Review: Sea-kings of Mars

There used to be a Hollywood genre called swords and sandals, that is heroic B-movies set in ancient Rome or Greece: muscular men in tunics fighting monsters or evil rulers. Those movies are mainly of my age, i.e. from the fifties or early sixties. And very few of them are enjoyable nowadays, perhaps only the A-quality ones like Spartacus and Ben Hur.

Anyhow, to the point. One of Leigh Brackett’s most well-known Mars stories is a novel called either Sword of Rhiannon or Sea-kings of Mars, depending on edition. She wrote it in the early 1950s, when the swords-and-sandals genre was flowering, and that shows.

In this tale she leaves her 22nd-century Red Planet for a jaunt into its past, a million years ago or so. The basic plot is simple: corrupt archeologist Matt Carse has been expelled from academia because of his misdeeds and now ekes out a living in the lawless city of Jekkara.

Matt Carse knew he was being followed almost as soon as he left Madam Kan’s. The laughter of the little dark women was still in his ears and the fumes of thil lay like a hot sweet haze across his vision — but they did not obscure from him the whisper of sandaled feet close behind him in the chill Martian night. Carse quietly loosened his proton-gun in its holster but he did not attempt to lose his pursuer. He did not slow nor quicken his pace as he went through Jekkara.

“The Old Town,” he thought. “That will be the best place. Too many people about here.”

Jekkara was not sleeping despite the lateness of the hour. The Low Canal towns never sleep, for they lie outside the law and time means nothing to them. In Jekkara and Valkis and Barrakesh night is only a darker day.

Carse gets a clue where he could find the lost tomb of a legendary Martian called Rhiannon the Accursed. However, instead of plundering that grave, he is catapulted into Mars’s distant past, when it was a verdant world with oceans and strange intelligent beings.

Despite the occasional appearance of super-science gadgets, this is a fantasy tale placed in a SF context. Most likely, the fantasy tropes we are so familiar with were not established then and Brackett’s readers would not have accepted them. So on ancient Mars we find slave-crewed galleys, pirates, winged humans, “tritons”, seers, and a cool warrior princess — all appropriate for the swords-and-sandals fans.

The sun sank slowly toward the horizon. As Carse topped the last ridge above the city and started down he walked under a vault of flame. The sea burned as the white phosphorescence took color from the clouds. With dazed wonder Carse saw the gold and crimson and purple splash down the long curve of the sky and run out over the water. He could look down upon the harbor. The docks of marble that he had known so well, worn and cracked by ages and whelmed by desert sand, lying lonely beneath the moons. The same docks, and yet now, mirage-like, the sea filled the basin of the harbor.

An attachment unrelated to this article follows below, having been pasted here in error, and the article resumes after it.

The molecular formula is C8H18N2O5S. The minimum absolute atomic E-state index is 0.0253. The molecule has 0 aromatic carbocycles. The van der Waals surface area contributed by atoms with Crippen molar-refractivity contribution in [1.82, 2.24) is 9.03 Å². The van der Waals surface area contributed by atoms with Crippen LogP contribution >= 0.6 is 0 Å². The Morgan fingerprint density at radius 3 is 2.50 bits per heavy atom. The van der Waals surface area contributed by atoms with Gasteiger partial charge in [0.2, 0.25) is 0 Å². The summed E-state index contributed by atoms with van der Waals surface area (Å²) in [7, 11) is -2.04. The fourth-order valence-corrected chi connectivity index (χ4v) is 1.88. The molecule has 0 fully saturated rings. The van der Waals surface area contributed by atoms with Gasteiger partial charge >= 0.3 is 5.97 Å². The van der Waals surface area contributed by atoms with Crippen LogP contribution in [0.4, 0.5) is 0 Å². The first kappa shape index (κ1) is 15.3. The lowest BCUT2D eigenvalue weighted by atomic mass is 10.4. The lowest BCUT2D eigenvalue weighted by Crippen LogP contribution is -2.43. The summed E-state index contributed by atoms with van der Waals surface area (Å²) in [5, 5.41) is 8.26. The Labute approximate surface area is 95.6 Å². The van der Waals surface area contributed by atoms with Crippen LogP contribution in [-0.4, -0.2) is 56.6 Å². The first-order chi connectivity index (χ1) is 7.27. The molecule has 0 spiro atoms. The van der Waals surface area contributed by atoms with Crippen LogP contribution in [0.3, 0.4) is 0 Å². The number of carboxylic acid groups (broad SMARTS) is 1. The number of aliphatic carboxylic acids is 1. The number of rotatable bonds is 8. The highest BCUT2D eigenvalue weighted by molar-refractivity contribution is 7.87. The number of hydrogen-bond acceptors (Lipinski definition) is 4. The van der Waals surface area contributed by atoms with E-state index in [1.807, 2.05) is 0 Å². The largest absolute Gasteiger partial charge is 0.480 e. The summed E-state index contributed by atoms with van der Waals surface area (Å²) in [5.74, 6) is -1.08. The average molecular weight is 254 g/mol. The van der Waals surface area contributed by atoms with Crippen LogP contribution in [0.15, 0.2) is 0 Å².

Round-hulled trading ships lay against the quays and the shouts of stevedores and sweating slaves rose up to him on the evening air. Shallops came and went amid the ships and out beyond the breakwater he saw the fishing fleet of Jekkara coming home with sails of cinnabar dark against the west. By the palace quays […] a long lean dark war-gallery with a brazen ram crouched like a sullen black panther. Beyond it were other galleys. And above them, tall and proud, the white towers of the palace rose.

This story was my introduction to Leigh Brackett’s fantastic solar system. I read it in a Swedish translation in the late 1970s during a five-hour train ride between Gothenburg and Stockholm. The memories are still vivid, which shows what impact the story had on my teen-age self.

I will not speak much of the plot, because that would entail spoilers, but I can assure you that the story-telling is great: Brackett portrays a place which she must have loved. The pacing is quick, the protagonists hard-boiled and unscrupulous, and their adversaries malevolent. The mood frequently evokes an American version of heroic-era Greece. Carse must be both shrewd and brutal to survive and find a way back. Also, Brackett introduces two tough women, which were rare in adventure stories from that era: Ywain the Amazon (a Xena-esque princess) and Emer the Seer, a power-playing “court sorceress” in the pirate lords’ fortress.

[Ywain] stood like a dark flame in a nimbus of sunset light. Her habit was that of a young warrior, a hauberk of black mail over a short purple tunic, with a jeweled dragon coiling on the curve of her mailed breast and a short sword at her side. Her head was bare. She wore her black hair short, cut square above the eyes and falling to her shoulders. Under dark brows her eyes had smoldering fires in them. She stood with straight long legs braced slightly apart, peering out over the sea. Carse felt the surge of bitter admiration. This woman owned him and he hated her and all her race but he could not deny her burning beauty and her strength.